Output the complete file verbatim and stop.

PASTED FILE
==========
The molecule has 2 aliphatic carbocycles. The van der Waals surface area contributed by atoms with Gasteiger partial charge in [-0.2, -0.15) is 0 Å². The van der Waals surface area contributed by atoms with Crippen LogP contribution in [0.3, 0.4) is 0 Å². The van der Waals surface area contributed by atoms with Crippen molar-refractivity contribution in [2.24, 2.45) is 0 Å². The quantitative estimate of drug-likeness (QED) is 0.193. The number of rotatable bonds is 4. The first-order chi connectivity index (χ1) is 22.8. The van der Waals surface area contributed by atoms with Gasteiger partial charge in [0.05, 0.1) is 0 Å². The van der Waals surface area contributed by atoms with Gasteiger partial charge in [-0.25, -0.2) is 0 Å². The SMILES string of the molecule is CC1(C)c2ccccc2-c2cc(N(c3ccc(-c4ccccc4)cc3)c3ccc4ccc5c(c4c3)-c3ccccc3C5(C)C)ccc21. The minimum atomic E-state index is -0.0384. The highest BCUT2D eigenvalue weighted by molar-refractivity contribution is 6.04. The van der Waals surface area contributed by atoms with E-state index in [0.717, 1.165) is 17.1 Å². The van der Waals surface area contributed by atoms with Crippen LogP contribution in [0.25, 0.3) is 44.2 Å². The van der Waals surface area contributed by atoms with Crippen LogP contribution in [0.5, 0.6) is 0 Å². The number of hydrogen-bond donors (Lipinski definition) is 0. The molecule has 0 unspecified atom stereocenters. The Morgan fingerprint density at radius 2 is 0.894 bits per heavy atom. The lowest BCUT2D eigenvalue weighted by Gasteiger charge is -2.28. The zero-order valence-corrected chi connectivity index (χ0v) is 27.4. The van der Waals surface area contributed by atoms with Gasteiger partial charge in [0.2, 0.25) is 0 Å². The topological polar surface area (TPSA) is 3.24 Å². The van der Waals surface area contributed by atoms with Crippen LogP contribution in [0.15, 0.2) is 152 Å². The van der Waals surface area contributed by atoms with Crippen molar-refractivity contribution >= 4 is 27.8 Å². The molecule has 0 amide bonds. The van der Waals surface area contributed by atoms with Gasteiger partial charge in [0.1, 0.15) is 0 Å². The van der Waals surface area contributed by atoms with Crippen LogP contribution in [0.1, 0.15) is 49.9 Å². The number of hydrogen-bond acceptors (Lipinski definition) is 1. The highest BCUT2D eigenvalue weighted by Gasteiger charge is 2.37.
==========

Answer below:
The molecule has 2 aliphatic carbocycles. The van der Waals surface area contributed by atoms with Gasteiger partial charge in [-0.2, -0.15) is 0 Å². The van der Waals surface area contributed by atoms with Crippen LogP contribution in [0.3, 0.4) is 0 Å². The van der Waals surface area contributed by atoms with Crippen molar-refractivity contribution in [2.24, 2.45) is 0 Å². The quantitative estimate of drug-likeness (QED) is 0.193. The number of rotatable bonds is 4. The first-order chi connectivity index (χ1) is 22.8. The van der Waals surface area contributed by atoms with Gasteiger partial charge in [0.05, 0.1) is 0 Å². The van der Waals surface area contributed by atoms with Gasteiger partial charge in [-0.25, -0.2) is 0 Å². The SMILES string of the molecule is CC1(C)c2ccccc2-c2cc(N(c3ccc(-c4ccccc4)cc3)c3ccc4ccc5c(c4c3)-c3ccccc3C5(C)C)ccc21. The minimum atomic E-state index is -0.0384. The highest BCUT2D eigenvalue weighted by molar-refractivity contribution is 6.04. The van der Waals surface area contributed by atoms with E-state index in [0.717, 1.165) is 17.1 Å². The van der Waals surface area contributed by atoms with Crippen LogP contribution in [0.25, 0.3) is 44.2 Å². The van der Waals surface area contributed by atoms with Crippen LogP contribution in [0.5, 0.6) is 0 Å². The number of hydrogen-bond donors (Lipinski definition) is 0. The molecule has 0 unspecified atom stereocenters. The Morgan fingerprint density at radius 2 is 0.894 bits per heavy atom. The lowest BCUT2D eigenvalue weighted by Gasteiger charge is -2.28. The zero-order valence-corrected chi connectivity index (χ0v) is 27.4. The van der Waals surface area contributed by atoms with Gasteiger partial charge in [0.2, 0.25) is 0 Å². The topological polar surface area (TPSA) is 3.24 Å². The van der Waals surface area contributed by atoms with Crippen LogP contribution in [0.15, 0.2) is 152 Å². The van der Waals surface area contributed by atoms with Crippen molar-refractivity contribution >= 4 is 27.8 Å². The molecule has 0 amide bonds. The van der Waals surface area contributed by atoms with Gasteiger partial charge in [0.1, 0.15) is 0 Å². The van der Waals surface area contributed by atoms with Crippen LogP contribution in [0.1, 0.15) is 49.9 Å². The number of hydrogen-bond acceptors (Lipinski definition) is 1. The highest BCUT2D eigenvalue weighted by Gasteiger charge is 2.37.